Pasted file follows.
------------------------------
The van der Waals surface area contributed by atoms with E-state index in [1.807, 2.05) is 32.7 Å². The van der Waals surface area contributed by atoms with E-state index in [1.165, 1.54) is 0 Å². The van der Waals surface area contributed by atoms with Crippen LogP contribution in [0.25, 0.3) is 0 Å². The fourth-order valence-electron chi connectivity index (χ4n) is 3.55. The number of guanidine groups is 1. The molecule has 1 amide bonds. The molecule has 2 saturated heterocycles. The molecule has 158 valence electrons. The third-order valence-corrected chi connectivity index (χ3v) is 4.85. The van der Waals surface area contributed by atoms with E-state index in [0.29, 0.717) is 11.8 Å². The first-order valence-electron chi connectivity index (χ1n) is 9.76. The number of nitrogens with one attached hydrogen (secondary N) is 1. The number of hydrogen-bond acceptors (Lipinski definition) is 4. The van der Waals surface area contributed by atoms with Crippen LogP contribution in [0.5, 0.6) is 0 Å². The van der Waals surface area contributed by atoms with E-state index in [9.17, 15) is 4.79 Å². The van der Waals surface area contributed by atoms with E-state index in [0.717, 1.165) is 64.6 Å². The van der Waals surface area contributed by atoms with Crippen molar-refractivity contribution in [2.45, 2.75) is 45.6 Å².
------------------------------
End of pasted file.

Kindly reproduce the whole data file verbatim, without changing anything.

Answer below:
The van der Waals surface area contributed by atoms with E-state index in [1.807, 2.05) is 32.7 Å². The van der Waals surface area contributed by atoms with E-state index in [1.165, 1.54) is 0 Å². The van der Waals surface area contributed by atoms with Crippen LogP contribution in [0.25, 0.3) is 0 Å². The fourth-order valence-electron chi connectivity index (χ4n) is 3.55. The number of guanidine groups is 1. The molecule has 1 amide bonds. The molecule has 2 saturated heterocycles. The molecule has 158 valence electrons. The third-order valence-corrected chi connectivity index (χ3v) is 4.85. The van der Waals surface area contributed by atoms with E-state index in [0.29, 0.717) is 11.8 Å². The first-order valence-electron chi connectivity index (χ1n) is 9.76. The number of nitrogens with one attached hydrogen (secondary N) is 1. The number of hydrogen-bond acceptors (Lipinski definition) is 4. The van der Waals surface area contributed by atoms with Crippen LogP contribution in [0.5, 0.6) is 0 Å². The van der Waals surface area contributed by atoms with E-state index in [9.17, 15) is 4.79 Å². The van der Waals surface area contributed by atoms with E-state index in [0.717, 1.165) is 64.6 Å². The van der Waals surface area contributed by atoms with Crippen molar-refractivity contribution in [2.45, 2.75) is 45.6 Å².